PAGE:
Race, Racism and Bigotry

August 5, 2010

Seven and a half years ago, at a retreat for a gathering of social justice fellows in Northern California, a lengthy discussion of -isms occurred. The premise was the fact that every human being has prejudices, biases, can come off as a bigot.

At one point, I made the point that there’s a difference between bigotry and racism. The average bigoted person usually doesn’t have the ability to slander, libel or otherwise act on their bigotry in a way that discriminates against the person or a whole class of people who are the object of this individual’s bigotry. Afterward, a fellow insisted that all bigotry rose to the level of an -ism of some sort, no matter how little the power or influence the person harboring this bigotry possessed.

In recent weeks, between the New Black Panther Party, FOX News, Ben Jealous and the NAACP, Shirley Sherrod, the USDA, the White House, the workplace shooting in Hartford, Connecticut, the radioactive issues around race and racism have reared their ugly heads. For a society forty-five years removed from the end of Jim Crow — and 146 years removed from the end of slavery — we’re still much in need of a Truth and Reconciliation Commission on race. But in order to have a real conversation on race, we need to understand that there are differences between race, racism and bigotry, that these words aren’t interchangeable.

Take the term race. As defined by so many other scholars over the past 110 years — it’s a social construction based on skin and hair-deep differences between groups of people from various parts of the world.  Not to mention the legacy of the Transatlantic Slave Trade and slavery in the Western Hemisphere. Saying that there are differences based on race between the incomes of Blacks, Whites, and Latinos, for instance, is merely a statement of fact, and not an implication that any individual or group is practicing racism. Nor does race make sense outside of cultural distinctions. Tens of millions of us are living proof that there’s only one human race, genetically speaking, that is.

The word racism involves much more than mere racial distinctions and history. It involves the embracing

in words and deeds ideas and systems that either deliberately or inadvertently discriminate against other groups based on their race. It’s an expression of bigotry, but not just simply to acknowledge or enlighten oneself or others. Rush Limbaugh’s spit-flying session on President Obama in the weeks before the ’08 Election — “It was all about RACE! It was all about RACE!” — is a good example of this. Limbaugh was arguing that Obama was winning the election because of racism. Specifically, reverse racism among African Americans and White guilt over racism among independents and progressives. Limbaugh all but kissed his microphone while hollering out of a rage that can only be described as racism.

Anyone can express racism or be a racist. But where should we draw the line between bigotry and racism? I’ll use my mother as an example. She’s complained for thirty years how “all the jobs been taken by West Indians and Spanish people” in Mount Vernon and other parts of Westchester County. Well, working-class jobs, anyway. There’s no doubt that this is an expression of bigotry. But does this mean that my mother’s a racist? Hardly. For whatever it’s worth, my mother has worked with, gone to church with, and broken bread with folks regardless of their race or ethnicity, and not begrudgingly. Even with the authority to hire and fire thirty years ago, my mother worked to ensure that all under her supervision weren’t discriminated against.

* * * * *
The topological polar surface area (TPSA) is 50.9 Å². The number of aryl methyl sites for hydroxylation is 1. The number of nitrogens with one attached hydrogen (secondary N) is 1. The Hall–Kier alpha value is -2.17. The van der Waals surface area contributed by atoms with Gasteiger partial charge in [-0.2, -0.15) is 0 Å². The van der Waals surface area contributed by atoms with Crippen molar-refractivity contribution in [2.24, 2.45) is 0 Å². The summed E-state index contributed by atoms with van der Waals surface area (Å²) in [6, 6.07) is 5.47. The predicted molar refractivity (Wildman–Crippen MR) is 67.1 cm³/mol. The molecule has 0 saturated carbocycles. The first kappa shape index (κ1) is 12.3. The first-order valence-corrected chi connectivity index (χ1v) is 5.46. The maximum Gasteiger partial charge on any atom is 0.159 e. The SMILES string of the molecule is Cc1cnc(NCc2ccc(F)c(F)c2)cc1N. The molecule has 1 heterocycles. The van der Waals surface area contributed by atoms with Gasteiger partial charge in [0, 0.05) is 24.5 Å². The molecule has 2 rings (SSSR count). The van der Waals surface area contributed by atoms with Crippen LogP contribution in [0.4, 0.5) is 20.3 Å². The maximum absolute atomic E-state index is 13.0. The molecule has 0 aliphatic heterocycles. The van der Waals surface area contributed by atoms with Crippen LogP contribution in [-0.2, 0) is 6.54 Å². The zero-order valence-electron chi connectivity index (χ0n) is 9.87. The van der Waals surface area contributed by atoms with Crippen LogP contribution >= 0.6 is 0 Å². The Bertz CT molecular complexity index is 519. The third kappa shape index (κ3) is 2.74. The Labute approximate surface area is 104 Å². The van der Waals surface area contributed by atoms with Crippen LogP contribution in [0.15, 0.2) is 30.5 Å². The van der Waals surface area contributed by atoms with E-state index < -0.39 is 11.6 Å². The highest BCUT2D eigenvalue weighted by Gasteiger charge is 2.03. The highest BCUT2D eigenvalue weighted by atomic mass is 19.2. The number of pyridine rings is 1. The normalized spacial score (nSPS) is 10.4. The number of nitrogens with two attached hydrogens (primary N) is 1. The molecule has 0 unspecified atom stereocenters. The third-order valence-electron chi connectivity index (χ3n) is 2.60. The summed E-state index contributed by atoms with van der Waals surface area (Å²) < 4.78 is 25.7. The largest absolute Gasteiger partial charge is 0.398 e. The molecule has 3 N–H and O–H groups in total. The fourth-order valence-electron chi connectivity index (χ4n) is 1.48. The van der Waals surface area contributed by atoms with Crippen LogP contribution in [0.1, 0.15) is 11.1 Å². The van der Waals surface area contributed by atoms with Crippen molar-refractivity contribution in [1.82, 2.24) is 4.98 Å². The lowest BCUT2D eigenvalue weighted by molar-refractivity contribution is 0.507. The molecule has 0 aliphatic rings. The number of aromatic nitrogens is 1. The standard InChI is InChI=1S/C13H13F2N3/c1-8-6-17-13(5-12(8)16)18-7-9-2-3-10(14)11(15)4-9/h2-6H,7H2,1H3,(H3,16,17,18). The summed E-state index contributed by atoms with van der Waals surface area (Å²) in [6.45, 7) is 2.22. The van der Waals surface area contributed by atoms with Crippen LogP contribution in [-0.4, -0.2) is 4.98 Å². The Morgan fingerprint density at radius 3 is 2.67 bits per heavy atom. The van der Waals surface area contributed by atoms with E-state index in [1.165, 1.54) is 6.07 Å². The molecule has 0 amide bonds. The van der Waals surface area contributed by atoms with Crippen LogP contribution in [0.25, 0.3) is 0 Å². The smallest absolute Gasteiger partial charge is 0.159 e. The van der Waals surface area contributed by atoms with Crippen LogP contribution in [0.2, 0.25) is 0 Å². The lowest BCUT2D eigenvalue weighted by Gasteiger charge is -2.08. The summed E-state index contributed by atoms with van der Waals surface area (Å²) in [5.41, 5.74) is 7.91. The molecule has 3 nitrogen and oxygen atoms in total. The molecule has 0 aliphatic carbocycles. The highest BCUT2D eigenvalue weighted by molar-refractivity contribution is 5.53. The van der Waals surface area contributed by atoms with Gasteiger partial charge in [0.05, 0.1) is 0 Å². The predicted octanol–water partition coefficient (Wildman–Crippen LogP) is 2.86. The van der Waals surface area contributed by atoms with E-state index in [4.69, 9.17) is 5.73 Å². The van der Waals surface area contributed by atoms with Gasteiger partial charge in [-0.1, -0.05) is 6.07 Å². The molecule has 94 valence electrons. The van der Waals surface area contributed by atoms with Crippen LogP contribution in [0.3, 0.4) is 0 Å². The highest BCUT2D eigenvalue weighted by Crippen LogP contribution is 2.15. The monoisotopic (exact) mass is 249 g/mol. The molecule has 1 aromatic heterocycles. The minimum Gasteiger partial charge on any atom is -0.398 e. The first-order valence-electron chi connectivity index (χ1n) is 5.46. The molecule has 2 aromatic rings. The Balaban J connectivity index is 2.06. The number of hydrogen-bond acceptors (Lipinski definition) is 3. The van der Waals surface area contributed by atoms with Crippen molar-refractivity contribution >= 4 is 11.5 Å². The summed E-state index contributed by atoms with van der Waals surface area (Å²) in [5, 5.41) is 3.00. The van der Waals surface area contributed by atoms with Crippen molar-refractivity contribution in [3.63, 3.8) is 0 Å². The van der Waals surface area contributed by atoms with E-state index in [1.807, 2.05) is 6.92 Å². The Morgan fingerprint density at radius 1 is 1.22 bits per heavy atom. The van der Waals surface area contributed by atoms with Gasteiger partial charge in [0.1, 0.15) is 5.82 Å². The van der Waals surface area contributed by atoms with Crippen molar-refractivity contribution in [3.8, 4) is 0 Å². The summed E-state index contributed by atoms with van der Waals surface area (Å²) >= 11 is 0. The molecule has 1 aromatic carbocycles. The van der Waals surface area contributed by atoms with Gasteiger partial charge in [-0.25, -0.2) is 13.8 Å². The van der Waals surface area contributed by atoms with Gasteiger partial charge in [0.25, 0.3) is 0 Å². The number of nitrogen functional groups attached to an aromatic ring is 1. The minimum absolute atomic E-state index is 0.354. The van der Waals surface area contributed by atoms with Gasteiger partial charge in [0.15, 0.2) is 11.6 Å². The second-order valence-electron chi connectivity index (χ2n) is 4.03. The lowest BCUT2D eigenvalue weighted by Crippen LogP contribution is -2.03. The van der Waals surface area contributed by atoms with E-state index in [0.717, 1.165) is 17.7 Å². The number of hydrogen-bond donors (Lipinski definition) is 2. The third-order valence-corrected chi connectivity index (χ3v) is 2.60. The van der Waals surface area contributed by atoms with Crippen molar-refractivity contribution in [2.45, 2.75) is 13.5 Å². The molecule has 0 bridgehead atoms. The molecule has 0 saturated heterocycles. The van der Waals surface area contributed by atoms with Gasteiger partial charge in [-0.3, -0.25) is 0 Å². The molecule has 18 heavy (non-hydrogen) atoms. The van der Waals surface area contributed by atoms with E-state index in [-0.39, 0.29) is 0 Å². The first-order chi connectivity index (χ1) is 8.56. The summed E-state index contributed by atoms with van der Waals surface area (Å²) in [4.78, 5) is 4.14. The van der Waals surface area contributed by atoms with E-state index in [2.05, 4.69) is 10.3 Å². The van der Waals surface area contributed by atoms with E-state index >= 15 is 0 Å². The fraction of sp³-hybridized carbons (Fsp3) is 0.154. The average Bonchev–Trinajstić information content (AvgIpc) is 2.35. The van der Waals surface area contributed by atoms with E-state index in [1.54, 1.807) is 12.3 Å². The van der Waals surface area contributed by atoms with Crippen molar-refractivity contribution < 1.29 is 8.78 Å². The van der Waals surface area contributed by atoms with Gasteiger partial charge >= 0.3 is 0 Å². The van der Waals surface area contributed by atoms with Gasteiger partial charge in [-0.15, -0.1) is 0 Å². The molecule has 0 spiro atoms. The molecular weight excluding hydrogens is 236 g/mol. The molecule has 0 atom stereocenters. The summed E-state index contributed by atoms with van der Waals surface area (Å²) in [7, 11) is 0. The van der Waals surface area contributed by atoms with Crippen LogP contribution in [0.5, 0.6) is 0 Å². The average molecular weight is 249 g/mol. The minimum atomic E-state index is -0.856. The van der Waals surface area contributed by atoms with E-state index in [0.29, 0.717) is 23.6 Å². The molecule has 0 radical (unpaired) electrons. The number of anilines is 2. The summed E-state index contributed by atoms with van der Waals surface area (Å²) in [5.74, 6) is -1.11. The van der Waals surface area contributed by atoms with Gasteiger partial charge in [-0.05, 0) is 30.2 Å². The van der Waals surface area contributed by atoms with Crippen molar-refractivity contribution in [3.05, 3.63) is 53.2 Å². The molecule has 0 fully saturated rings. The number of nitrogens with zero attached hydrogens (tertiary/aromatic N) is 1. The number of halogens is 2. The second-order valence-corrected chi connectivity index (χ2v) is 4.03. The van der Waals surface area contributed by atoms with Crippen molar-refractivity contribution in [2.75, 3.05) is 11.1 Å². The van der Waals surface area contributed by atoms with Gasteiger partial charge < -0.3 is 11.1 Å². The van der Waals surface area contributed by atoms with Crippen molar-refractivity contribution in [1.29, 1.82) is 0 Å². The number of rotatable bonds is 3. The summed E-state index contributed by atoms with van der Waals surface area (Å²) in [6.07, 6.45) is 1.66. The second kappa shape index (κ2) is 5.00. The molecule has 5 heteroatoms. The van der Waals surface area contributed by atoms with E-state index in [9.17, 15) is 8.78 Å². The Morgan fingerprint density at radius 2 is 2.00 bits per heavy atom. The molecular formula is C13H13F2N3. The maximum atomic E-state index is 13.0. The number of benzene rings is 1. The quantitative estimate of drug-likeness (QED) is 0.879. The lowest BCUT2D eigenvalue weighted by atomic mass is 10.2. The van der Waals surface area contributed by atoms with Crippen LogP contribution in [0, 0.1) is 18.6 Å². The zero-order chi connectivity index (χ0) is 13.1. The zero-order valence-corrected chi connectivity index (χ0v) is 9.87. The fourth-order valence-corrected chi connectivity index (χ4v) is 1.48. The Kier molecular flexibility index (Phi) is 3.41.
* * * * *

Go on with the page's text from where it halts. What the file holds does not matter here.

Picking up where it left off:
But while all of us have a smidgen of bigotry in our hearts and minds as occasionally expressed from our mouths, many of us aren’t racists or practicing racism. But a racist is without a doubt a bigot. So experience, intent, position in society, and race (not racism, not bigotry) are all involved in making someone’s words and deeds examples of racism, and that person a racist.

These are subjective definitions, and I could be challenged and wrong. However, they’re based on twenty years of work as a writer, scholar, historian, professor, and forty years living in post-Civil Rights America. We need to start somewhere to have a real and serious discussion of race. Maybe this is it.

An Honest & Open Conversation on Race?

July 26, 2010

"The Chase" Screenshot from Avatar: The Last Airbender. Source: Donald Earl Collins

A few days ago, in the midst of the NAACP-Tea Party-FOX News-Shirley Sherrod-USDA-White House-Obama Administration scandals, one of my Facebook friends asked the question, “Can’t we ever have an open and honest conversation about race?” I didn’t give her a direct reply, mostly because I spent the better part of a decade attempting to answer that question through my first book Fear of a “Black” America.

But I also didn’t feel like being bothered. Though I remain hopeful, my level of optimism is nowhere near where it was in ’94, when I started work on the doctoral thesis that turned into my first book six years ago. Still, it’s an important question, to which the answer’s generally “No!,” mostly because that level of honesty is hard to come by in a nation like ours, so full of itself, so rich and imperialistic, “smiling, crying insularity,” as U2 would say.

About thirteen years ago, former President Bill Clinton attempted to open up an open and honest and

Staff of President Clinton's Initiative on Race, June 1997.

bipartisan discussion of race. President Clinton’s Initiative on Race, which started with widespread media coverage of the President’s speech at the University of California, San Diego commencement on June 14, 1997, ended with a report buried in Monicagate obscurity on September 18, 1998. President Clinton stated that the Initiative on Race was about making out “of our many different strands one America — a nation at peace with itself bound together by shared values and aspirations and opportunities and real respect for our differences.”

The seven-member Advisory Board included the late trailblazing Black historian John Hope Franklin, former New Jersey governor Thomas Kean, former Mississippi governor William Winter, former CEO of Nissan Motor U.S.A. Robert Thomas, lawyer Angela Oh, Linda Chavez-Thompson, and Bronx, New York minister Suzan Johnson Cook. Three White men, one African American man, one African American woman, one Hispanic woman, and one Asian American woman, all born between 1915 and 1957, made up the Advisory Board that would give America the blueprint for beginning a sincere dialogue on race.